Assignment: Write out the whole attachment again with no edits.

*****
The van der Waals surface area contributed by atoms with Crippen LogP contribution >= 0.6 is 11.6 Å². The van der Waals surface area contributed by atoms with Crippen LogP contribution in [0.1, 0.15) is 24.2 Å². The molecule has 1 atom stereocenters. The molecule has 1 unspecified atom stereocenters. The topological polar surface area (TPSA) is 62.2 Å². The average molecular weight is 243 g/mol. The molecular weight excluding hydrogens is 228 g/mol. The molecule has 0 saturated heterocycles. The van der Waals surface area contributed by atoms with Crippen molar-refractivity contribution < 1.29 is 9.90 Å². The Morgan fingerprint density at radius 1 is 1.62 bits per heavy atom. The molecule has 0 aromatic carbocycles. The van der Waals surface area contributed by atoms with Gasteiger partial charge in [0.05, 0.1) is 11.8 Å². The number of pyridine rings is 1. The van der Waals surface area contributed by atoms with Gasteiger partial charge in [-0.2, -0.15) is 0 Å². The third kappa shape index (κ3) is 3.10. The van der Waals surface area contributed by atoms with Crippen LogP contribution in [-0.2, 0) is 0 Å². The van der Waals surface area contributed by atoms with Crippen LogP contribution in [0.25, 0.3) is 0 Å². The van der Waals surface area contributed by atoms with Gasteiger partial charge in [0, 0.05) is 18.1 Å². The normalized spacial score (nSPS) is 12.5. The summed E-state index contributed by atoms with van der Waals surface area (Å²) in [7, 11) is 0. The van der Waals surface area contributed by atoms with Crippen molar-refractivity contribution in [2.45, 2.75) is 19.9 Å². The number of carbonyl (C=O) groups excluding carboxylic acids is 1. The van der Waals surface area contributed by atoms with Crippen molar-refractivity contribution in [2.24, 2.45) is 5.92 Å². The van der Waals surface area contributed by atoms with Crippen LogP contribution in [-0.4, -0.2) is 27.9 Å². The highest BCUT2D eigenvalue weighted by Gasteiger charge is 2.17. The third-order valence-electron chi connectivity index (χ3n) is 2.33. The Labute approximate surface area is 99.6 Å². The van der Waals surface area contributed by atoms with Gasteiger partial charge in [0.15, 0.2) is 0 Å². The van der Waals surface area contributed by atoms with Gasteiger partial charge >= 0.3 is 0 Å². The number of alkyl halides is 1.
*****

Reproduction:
The van der Waals surface area contributed by atoms with Crippen LogP contribution >= 0.6 is 11.6 Å². The van der Waals surface area contributed by atoms with Crippen LogP contribution in [0.1, 0.15) is 24.2 Å². The molecule has 1 atom stereocenters. The molecule has 1 unspecified atom stereocenters. The topological polar surface area (TPSA) is 62.2 Å². The average molecular weight is 243 g/mol. The molecular weight excluding hydrogens is 228 g/mol. The molecule has 0 saturated heterocycles. The van der Waals surface area contributed by atoms with Crippen molar-refractivity contribution < 1.29 is 9.90 Å². The Morgan fingerprint density at radius 1 is 1.62 bits per heavy atom. The molecule has 0 aromatic carbocycles. The van der Waals surface area contributed by atoms with Gasteiger partial charge in [0.05, 0.1) is 11.8 Å². The number of pyridine rings is 1. The van der Waals surface area contributed by atoms with Gasteiger partial charge in [-0.2, -0.15) is 0 Å². The third kappa shape index (κ3) is 3.10. The van der Waals surface area contributed by atoms with Crippen LogP contribution in [-0.2, 0) is 0 Å². The van der Waals surface area contributed by atoms with Crippen LogP contribution in [0.25, 0.3) is 0 Å². The van der Waals surface area contributed by atoms with Gasteiger partial charge in [0, 0.05) is 18.1 Å². The normalized spacial score (nSPS) is 12.5. The summed E-state index contributed by atoms with van der Waals surface area (Å²) in [7, 11) is 0. The van der Waals surface area contributed by atoms with Crippen molar-refractivity contribution in [2.45, 2.75) is 19.9 Å². The number of carbonyl (C=O) groups excluding carboxylic acids is 1. The van der Waals surface area contributed by atoms with Crippen molar-refractivity contribution in [2.24, 2.45) is 5.92 Å². The van der Waals surface area contributed by atoms with Crippen LogP contribution in [-0.4, -0.2) is 27.9 Å². The highest BCUT2D eigenvalue weighted by Gasteiger charge is 2.17. The third-order valence-electron chi connectivity index (χ3n) is 2.33. The Labute approximate surface area is 99.6 Å². The van der Waals surface area contributed by atoms with Gasteiger partial charge in [0.15, 0.2) is 0 Å². The van der Waals surface area contributed by atoms with Gasteiger partial charge >= 0.3 is 0 Å². The number of alkyl halides is 1.